The career of Jay Stephens is a cautionary tale gone right that gives hope to young artists seeking fame and fortune but more importantly to those hoping to make a living making art.
“I never did it because I want to be rich,” said Stephens. “I did it to make a living doing this. If it is drawing posters and working for a magazine out of Toronto versus working on an animated series in LA it’s all the same to me as long as I am storytelling and I can still pay my rent. I don’t need to be a big shot.”
He did, for all intent and purposes, attain big shot status in the 2000s as creator of the Emmy Award winning series Tutenstein for the Discovery Kids network followed by The Secret Saturdays for the Cartoon Network.
“There was a time when I had an animated series on the Cartoon Network,” he said. “We had a Mattel Toy line. We had Wii Games. And you know what, I am much happier now than I was then.”
Stephen’s chose the patio at the Wooly Pub to share his story with GuelphToday and illustrate how he measures success.
“The Wooly is a good place to start the convo in that I do some work for them,” he said. “They are my local and their whole mantra of getting all their supplies locally – eat local, shop local, is actually where I arrived with my career after all these years. So, it’s a nice crossover.”
Stephens was born in Toronto in 1971, the oldest of two brothers. His younger brother Matthew used to run the drum program for the Hillside Festival.
“I come from a very loving family,” he said. “I am a first generation Canadian. My mom was born in England.”
He was encouraged at a young age to indulge his passion for drawing and comic books.
“When I was a kid and I would draw, my mom would say, ‘that is great, you should try drawing the dog’,” said Stephens. “My grandparents saw I had an interest in comic books and instead of telling me it was junk and a waste of time they would buy them for me.”
Pursuing a career in art seemed a realistic objective.
“I thought I would be some kind of artist but before I had that lucky break in art school, I didn’t have any ambition to do comics for a living,” he said. “It was kind of an accidental opportunity.”
That accidental opportunity arose shortly after he began fine arts classes at the Ontario College of Art and Design in Toronto.
“I met a couple of guys in arts school in first year,” he said. “Michel Vrana was a photography student and Nick Craine was my first official Guelphite friend. They were working on the school newspaper together and they dragged me in to do some early comic book work there. That is how it all started.”
Their ambitions went beyond the college paper.
“Nick ended up convincing Shane Kenny here in town to back us publishing our own comics,” he said. “That’s when I came to town for the aptly named Tragedy Strikes Press. Nick and I dropped out in second year because we were making money in comics. In 1991, straight out of dropping out of art school, I had my own bi-monthly comic book called SIN.”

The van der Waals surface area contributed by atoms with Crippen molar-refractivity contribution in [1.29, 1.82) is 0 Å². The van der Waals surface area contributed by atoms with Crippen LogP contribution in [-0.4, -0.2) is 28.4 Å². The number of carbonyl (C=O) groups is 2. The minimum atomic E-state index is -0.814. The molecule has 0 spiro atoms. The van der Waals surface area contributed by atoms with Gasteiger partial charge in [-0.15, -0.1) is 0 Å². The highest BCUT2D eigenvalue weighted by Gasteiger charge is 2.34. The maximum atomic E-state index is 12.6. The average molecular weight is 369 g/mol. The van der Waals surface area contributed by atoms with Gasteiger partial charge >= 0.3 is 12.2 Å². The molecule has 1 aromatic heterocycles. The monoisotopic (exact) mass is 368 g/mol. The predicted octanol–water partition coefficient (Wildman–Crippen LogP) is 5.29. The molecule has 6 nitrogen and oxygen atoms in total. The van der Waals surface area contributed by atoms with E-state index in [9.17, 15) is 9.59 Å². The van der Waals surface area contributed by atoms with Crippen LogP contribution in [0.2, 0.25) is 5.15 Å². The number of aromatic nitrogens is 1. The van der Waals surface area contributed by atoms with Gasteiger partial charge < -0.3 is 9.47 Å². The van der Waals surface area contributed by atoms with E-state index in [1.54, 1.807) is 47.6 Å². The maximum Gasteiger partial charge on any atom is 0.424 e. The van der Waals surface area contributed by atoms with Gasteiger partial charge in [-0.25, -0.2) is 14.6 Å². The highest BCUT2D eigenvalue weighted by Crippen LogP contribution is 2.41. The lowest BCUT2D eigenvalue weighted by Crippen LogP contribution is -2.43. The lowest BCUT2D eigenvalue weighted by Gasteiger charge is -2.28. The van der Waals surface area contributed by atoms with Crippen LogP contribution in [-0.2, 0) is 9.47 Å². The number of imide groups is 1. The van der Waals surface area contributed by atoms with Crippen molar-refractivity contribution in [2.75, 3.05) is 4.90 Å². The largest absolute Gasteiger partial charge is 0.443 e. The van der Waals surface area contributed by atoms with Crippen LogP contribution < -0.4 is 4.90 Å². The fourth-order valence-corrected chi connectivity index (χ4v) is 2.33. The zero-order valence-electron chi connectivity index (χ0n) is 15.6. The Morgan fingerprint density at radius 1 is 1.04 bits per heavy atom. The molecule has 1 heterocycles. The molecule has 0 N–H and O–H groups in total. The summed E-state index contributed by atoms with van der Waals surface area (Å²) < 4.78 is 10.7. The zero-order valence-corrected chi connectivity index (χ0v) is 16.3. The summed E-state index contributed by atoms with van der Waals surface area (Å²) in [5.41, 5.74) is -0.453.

His star continued to rise throughout the 90s and 2000s along with his body of work reaching an all-time high in 2008 with the launch of Secret Saturdays.
“It was so stressful but also so exciting,” said Stephens. “They were all saying I should move down but I wasn’t going to pack up a family of four and move to Los Angeles for a show that may or may not get renewed for a third season. No way. So, there was never a good enough reason to leave Guelph.”
The series was cancelled after two seasons but the stress on his marriage from all the time away in LA had been too much.
“There are different measures of success and I thought a lot about that after the series was cancelled and my marriage fell apart – the dark days,” said Stephens. “I do remember asking myself that question. ‘Who are you trying to impress?’ And I realised, nobody really.”
Stephens considered retiring and took a job as manager of Wyndham Art Supplies for a few years.
“I was obviously fooling myself that I could walk away from this and the passion slowly crept back in,” he said. “I’ve got too many new ideas for stories and the plan is to chip away over time at these things.”
This summer he agreed to impart some of his acquired knowledge and skills teaching kids at the Dragon Comic Camp.
“I find it really recharges me,” he said. “Those kids are full of raw ideas. It is pure excitement which, when you're my age you begin to lose a lot of that.”
He has a number of projects in the works including his ongoing Arrowhead strip for Owl Magazine and a collaboration with local writer and historian David J Knight on the second issue of the historical magazine Tales of a Guelphite.
He has also reconnected with old friend Michel Vrana who is publishing a collection of his work.
“It’s a big full-colour collection of all of my comics over a 25-year period that were either never published or never reprinted and it’s called Dejects,” said Stephens. “That will premier next month at the Dragon’s Guelph Comic Jam in Old Quebec Street Shoppes. Sep 14 and 15.”
An opportunity to look back seems fitting as Stephens looks ahead with renewed perspective.
“The closer you can get to honesty in your work, the closer you can get to just doing what you want to do and still find an audience,” he said. “That’s the goal. My new ambition, is to do only what I want to do and still get paid for it.”